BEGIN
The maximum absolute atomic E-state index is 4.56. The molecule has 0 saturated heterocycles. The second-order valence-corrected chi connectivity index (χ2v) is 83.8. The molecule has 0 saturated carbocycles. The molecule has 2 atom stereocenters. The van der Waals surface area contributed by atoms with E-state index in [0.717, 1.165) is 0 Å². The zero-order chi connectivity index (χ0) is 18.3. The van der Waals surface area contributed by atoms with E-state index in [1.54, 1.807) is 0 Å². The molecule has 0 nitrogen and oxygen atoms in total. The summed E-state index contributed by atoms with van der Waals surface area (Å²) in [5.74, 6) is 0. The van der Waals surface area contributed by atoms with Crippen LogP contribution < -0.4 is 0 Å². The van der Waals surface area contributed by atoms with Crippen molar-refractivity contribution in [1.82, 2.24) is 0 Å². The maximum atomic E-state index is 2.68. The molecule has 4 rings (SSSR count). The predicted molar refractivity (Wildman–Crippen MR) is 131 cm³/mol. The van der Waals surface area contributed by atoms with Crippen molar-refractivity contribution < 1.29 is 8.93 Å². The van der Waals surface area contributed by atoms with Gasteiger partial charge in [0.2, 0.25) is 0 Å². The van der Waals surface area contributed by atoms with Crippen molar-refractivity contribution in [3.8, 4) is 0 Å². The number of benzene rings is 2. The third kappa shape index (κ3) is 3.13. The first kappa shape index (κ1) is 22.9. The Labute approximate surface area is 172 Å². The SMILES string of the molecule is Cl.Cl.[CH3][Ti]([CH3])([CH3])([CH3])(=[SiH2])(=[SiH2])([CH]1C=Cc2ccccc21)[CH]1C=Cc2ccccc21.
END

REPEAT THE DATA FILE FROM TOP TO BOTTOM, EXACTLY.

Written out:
The maximum absolute atomic E-state index is 4.56. The molecule has 0 saturated heterocycles. The second-order valence-corrected chi connectivity index (χ2v) is 83.8. The molecule has 0 saturated carbocycles. The molecule has 2 atom stereocenters. The van der Waals surface area contributed by atoms with E-state index in [0.717, 1.165) is 0 Å². The zero-order chi connectivity index (χ0) is 18.3. The van der Waals surface area contributed by atoms with E-state index in [1.54, 1.807) is 0 Å². The molecule has 0 nitrogen and oxygen atoms in total. The summed E-state index contributed by atoms with van der Waals surface area (Å²) in [5.74, 6) is 0. The van der Waals surface area contributed by atoms with Crippen LogP contribution < -0.4 is 0 Å². The van der Waals surface area contributed by atoms with Crippen molar-refractivity contribution in [1.82, 2.24) is 0 Å². The maximum atomic E-state index is 2.68. The molecule has 4 rings (SSSR count). The predicted molar refractivity (Wildman–Crippen MR) is 131 cm³/mol. The van der Waals surface area contributed by atoms with Crippen molar-refractivity contribution < 1.29 is 8.93 Å². The van der Waals surface area contributed by atoms with Gasteiger partial charge in [0.2, 0.25) is 0 Å². The van der Waals surface area contributed by atoms with Crippen molar-refractivity contribution in [3.8, 4) is 0 Å². The number of benzene rings is 2. The third kappa shape index (κ3) is 3.13. The first kappa shape index (κ1) is 22.9. The Labute approximate surface area is 172 Å². The SMILES string of the molecule is Cl.Cl.[CH3][Ti]([CH3])([CH3])([CH3])(=[SiH2])(=[SiH2])([CH]1C=Cc2ccccc21)[CH]1C=Cc2ccccc21.